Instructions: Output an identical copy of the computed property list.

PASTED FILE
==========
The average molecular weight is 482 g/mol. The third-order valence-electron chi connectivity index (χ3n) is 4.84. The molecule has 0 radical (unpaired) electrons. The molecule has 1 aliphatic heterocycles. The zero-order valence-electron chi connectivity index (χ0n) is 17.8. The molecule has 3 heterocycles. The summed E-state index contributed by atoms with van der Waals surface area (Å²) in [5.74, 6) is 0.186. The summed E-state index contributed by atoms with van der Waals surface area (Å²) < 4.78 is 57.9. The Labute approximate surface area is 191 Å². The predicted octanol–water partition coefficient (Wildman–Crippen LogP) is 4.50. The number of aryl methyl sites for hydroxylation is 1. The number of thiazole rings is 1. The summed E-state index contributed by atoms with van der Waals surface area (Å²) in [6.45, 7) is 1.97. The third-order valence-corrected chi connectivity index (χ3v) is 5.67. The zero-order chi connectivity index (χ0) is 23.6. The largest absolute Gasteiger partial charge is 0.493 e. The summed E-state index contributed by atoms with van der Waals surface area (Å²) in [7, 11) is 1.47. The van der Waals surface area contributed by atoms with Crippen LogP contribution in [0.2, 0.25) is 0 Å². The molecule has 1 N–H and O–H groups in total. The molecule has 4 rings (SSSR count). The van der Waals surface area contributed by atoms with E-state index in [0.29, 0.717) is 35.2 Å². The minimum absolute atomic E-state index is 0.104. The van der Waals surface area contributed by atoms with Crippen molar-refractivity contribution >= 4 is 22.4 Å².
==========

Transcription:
The average molecular weight is 482 g/mol. The third-order valence-electron chi connectivity index (χ3n) is 4.84. The molecule has 0 radical (unpaired) electrons. The molecule has 1 aliphatic heterocycles. The zero-order valence-electron chi connectivity index (χ0n) is 17.8. The molecule has 3 heterocycles. The summed E-state index contributed by atoms with van der Waals surface area (Å²) in [5.74, 6) is 0.186. The summed E-state index contributed by atoms with van der Waals surface area (Å²) < 4.78 is 57.9. The Labute approximate surface area is 191 Å². The predicted octanol–water partition coefficient (Wildman–Crippen LogP) is 4.50. The number of aryl methyl sites for hydroxylation is 1. The number of thiazole rings is 1. The summed E-state index contributed by atoms with van der Waals surface area (Å²) in [6.45, 7) is 1.97. The third-order valence-corrected chi connectivity index (χ3v) is 5.67. The zero-order chi connectivity index (χ0) is 23.6. The largest absolute Gasteiger partial charge is 0.493 e. The summed E-state index contributed by atoms with van der Waals surface area (Å²) in [7, 11) is 1.47. The van der Waals surface area contributed by atoms with Crippen LogP contribution in [0.2, 0.25) is 0 Å². The molecule has 1 N–H and O–H groups in total. The molecule has 4 rings (SSSR count). The van der Waals surface area contributed by atoms with E-state index in [0.29, 0.717) is 35.2 Å². The minimum absolute atomic E-state index is 0.104. The van der Waals surface area contributed by atoms with Crippen molar-refractivity contribution >= 4 is 22.4 Å².